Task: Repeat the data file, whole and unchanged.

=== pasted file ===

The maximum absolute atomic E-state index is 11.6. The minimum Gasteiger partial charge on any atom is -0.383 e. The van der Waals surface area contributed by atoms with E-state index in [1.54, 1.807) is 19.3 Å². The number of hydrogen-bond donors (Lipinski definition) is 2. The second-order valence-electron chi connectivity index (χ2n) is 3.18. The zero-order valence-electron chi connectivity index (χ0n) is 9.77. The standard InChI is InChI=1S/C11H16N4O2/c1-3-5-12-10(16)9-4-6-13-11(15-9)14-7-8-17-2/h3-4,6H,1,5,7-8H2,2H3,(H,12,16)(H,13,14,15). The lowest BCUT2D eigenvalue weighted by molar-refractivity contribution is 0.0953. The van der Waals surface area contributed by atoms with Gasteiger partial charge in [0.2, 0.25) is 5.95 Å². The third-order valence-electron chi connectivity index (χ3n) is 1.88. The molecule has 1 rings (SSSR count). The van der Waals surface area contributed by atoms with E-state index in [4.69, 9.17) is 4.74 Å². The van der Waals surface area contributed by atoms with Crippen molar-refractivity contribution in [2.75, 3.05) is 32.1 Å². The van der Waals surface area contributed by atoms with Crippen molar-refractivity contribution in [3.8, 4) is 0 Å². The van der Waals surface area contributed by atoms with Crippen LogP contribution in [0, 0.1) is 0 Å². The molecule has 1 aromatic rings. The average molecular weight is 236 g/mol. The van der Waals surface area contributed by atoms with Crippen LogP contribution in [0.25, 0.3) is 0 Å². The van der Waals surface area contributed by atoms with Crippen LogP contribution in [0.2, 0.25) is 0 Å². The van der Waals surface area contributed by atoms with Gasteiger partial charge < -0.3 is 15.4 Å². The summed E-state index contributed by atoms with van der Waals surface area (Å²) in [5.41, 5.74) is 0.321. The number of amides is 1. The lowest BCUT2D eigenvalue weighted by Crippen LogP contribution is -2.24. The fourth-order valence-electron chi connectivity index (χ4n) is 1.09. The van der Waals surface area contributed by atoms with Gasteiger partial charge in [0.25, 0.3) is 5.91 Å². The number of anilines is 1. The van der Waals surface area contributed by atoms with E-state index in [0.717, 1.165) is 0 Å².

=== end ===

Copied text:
The maximum absolute atomic E-state index is 11.6. The minimum Gasteiger partial charge on any atom is -0.383 e. The van der Waals surface area contributed by atoms with E-state index in [1.54, 1.807) is 19.3 Å². The number of hydrogen-bond donors (Lipinski definition) is 2. The second-order valence-electron chi connectivity index (χ2n) is 3.18. The zero-order valence-electron chi connectivity index (χ0n) is 9.77. The standard InChI is InChI=1S/C11H16N4O2/c1-3-5-12-10(16)9-4-6-13-11(15-9)14-7-8-17-2/h3-4,6H,1,5,7-8H2,2H3,(H,12,16)(H,13,14,15). The lowest BCUT2D eigenvalue weighted by molar-refractivity contribution is 0.0953. The van der Waals surface area contributed by atoms with Gasteiger partial charge in [0.2, 0.25) is 5.95 Å². The third-order valence-electron chi connectivity index (χ3n) is 1.88. The molecule has 1 rings (SSSR count). The van der Waals surface area contributed by atoms with E-state index in [4.69, 9.17) is 4.74 Å². The van der Waals surface area contributed by atoms with Crippen molar-refractivity contribution in [2.75, 3.05) is 32.1 Å². The van der Waals surface area contributed by atoms with Crippen molar-refractivity contribution in [3.8, 4) is 0 Å². The van der Waals surface area contributed by atoms with Crippen LogP contribution in [0, 0.1) is 0 Å². The molecule has 1 aromatic rings. The average molecular weight is 236 g/mol. The van der Waals surface area contributed by atoms with Crippen LogP contribution in [0.25, 0.3) is 0 Å². The van der Waals surface area contributed by atoms with Crippen LogP contribution in [0.2, 0.25) is 0 Å². The van der Waals surface area contributed by atoms with Gasteiger partial charge < -0.3 is 15.4 Å². The summed E-state index contributed by atoms with van der Waals surface area (Å²) in [5.41, 5.74) is 0.321. The number of amides is 1. The lowest BCUT2D eigenvalue weighted by Crippen LogP contribution is -2.24. The fourth-order valence-electron chi connectivity index (χ4n) is 1.09. The van der Waals surface area contributed by atoms with Gasteiger partial charge in [0.25, 0.3) is 5.91 Å². The number of anilines is 1. The van der Waals surface area contributed by atoms with E-state index in [0.717, 1.165) is 0 Å².